Penn State Milton S. Hershey Medical Center - Hershey PA




Building Name: Support Services Building

Location: 500 University Drive Hershey, PA 17033

Occupancy: B S1

Construction Type: 2B

Function: Mixed Use- Warehouse/Office 

Size: 42,796 SF

Number of Stories:  2 +1000SF Basement Connecting to Existing Utility Tunnel

Construction Dates: June 1, 2010 – September 30, 2011

Construction Cost: $14,395,331 GMP

Delivery Type: Design-Bid-Build


Owner: Penn State Milton S. Hershey Medical Center; website

Architect: Highland Associates; website

Consultant: Relocation Consulting & Mgmt, Inc.

Geotechnical Consultant: Hillis-Carnes Engineering Assoc.; website

Civil Engineer: Gannett Fleming; website   

Consulting Civil Engineer:  Acker Associates, Inc.

Landscape Architect: Pennoni Associates, Inc.; website   

ICRA Consultants: EIC Consultants

Construction Manager: Alexander Building Construction Co.; website


PSUHMC’s Support Services Building is within the (MC) Medical Campus zoning district for Derry Township, PA (See figure at right).


Click on Image to view full size

Historical Requirements: NA


Design and Functional Components:

PSUHMC’s Support Services Building is a new 42,796 SF warehouse/office building built to help meet the needs of the aging and expanding Hershey Medical Center. Currently the main receiving/loading dock and many of the main support/maintenance services for the hospital are located underneath the hospital. The space is congested and large delivery trucks can only access the space by backing down the long, narrow lane one at a time because there isn’t enough space for them to turn around underneath the hospital. The main function of the new building is to move these services out from underneath the hospital into their own building eliminating the congestion and enabling better truck access.


Building Section at Tunnel LevelThe northwestern portion of the building will be built over an existing tunnel that houses the main steam and chilled water lines for the hospital. In this area the building will be 3-stories tall with the lowest level (approx. 1000SF) matching the elevation of the existing tunnel floor (See figure 2 at left). A service elevator servicing all three levels is located in this section of the building. Careful planning and constant vibration monitoring are being utilized to maintain the integrity of the tunnel and utility lines before and during construction.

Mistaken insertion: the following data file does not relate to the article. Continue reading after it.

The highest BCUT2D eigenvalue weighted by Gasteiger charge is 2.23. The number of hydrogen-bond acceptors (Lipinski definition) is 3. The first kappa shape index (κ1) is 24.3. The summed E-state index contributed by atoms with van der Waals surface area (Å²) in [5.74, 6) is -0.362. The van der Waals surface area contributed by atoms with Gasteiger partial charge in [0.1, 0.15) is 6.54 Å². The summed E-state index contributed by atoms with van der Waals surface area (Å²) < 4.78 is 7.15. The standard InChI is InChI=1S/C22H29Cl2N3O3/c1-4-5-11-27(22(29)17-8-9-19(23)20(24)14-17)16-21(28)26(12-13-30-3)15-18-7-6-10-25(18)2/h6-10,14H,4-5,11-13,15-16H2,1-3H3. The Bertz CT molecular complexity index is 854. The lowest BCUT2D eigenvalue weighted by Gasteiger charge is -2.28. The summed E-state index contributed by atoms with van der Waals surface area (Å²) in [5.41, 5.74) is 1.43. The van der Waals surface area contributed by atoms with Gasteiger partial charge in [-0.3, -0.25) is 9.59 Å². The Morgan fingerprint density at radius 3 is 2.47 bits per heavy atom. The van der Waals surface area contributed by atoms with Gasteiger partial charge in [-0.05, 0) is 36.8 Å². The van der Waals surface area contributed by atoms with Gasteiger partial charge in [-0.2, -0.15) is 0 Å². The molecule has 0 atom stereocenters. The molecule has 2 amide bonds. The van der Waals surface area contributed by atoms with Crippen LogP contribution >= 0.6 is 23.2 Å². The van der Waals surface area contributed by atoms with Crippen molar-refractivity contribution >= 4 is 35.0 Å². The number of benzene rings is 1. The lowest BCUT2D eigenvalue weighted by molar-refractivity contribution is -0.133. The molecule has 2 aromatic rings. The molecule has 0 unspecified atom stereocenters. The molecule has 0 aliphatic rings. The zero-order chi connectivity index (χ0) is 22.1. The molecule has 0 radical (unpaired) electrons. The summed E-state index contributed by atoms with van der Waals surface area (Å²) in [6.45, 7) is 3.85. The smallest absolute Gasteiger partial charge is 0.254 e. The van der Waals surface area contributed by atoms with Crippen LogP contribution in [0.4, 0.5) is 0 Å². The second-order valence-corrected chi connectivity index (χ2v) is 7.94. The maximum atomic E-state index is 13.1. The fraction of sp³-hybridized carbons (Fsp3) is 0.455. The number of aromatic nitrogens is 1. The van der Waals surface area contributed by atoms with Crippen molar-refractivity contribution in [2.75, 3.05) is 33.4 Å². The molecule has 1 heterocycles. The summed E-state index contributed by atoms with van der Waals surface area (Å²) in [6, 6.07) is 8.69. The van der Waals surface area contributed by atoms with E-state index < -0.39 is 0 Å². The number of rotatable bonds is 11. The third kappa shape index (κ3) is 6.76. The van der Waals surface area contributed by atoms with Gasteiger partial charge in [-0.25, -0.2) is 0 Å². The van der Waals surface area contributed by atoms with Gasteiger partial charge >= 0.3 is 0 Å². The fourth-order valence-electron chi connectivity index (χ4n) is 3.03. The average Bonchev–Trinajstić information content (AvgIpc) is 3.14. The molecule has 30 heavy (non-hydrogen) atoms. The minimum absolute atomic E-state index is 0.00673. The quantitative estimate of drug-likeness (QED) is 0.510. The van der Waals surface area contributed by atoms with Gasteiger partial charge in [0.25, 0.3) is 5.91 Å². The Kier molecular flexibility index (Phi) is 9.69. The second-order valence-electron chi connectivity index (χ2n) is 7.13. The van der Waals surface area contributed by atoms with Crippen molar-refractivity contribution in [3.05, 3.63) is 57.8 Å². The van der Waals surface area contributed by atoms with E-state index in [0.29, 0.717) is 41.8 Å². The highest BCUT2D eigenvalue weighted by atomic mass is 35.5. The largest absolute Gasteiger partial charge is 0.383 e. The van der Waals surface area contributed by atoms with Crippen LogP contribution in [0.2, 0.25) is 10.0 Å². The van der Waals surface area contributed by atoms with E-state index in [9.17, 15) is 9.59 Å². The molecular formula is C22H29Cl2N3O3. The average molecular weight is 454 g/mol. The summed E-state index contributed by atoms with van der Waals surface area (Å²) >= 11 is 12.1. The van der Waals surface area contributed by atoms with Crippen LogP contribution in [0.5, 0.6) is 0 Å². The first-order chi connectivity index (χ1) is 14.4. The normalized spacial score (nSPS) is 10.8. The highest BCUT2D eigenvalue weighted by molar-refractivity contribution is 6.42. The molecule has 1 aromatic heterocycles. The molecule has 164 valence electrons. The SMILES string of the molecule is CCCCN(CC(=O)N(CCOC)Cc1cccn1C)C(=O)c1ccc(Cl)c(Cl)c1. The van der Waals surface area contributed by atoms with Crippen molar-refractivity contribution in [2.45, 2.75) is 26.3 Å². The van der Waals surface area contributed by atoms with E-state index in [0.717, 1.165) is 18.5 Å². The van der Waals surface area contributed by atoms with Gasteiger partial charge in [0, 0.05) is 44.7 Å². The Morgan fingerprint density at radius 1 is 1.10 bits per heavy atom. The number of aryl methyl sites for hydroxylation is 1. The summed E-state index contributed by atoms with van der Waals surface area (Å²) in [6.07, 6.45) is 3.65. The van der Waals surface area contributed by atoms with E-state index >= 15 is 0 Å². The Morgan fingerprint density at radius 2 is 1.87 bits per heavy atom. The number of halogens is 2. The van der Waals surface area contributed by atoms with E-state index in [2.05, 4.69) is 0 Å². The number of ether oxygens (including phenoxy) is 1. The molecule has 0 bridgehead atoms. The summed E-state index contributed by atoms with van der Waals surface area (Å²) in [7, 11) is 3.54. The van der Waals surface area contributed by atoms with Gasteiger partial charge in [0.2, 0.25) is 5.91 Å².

The remaining portion of the building is 2-stories tall. To alleviate the congestion and provide better truck access the new shipping/receiving loading dock area located on the south side of the building will contain a total of eight truck dock doors. Included in the new building is a state of the art paint booth system with its own exhaust system. The project is expected to achieve a LEED Certification rating under the LEED Version 2.2.


Exterior Enclosure:


Building Facades

To achieve the modern look the medical center was looking for the exterior of the building will be clad with a combination of:

  • 4” Arriscraft masonry veneer with a deep sandblasted finish, color Driftwood

  • Centria Formwall Flush Smooth metal panels, color #9946 Silversmith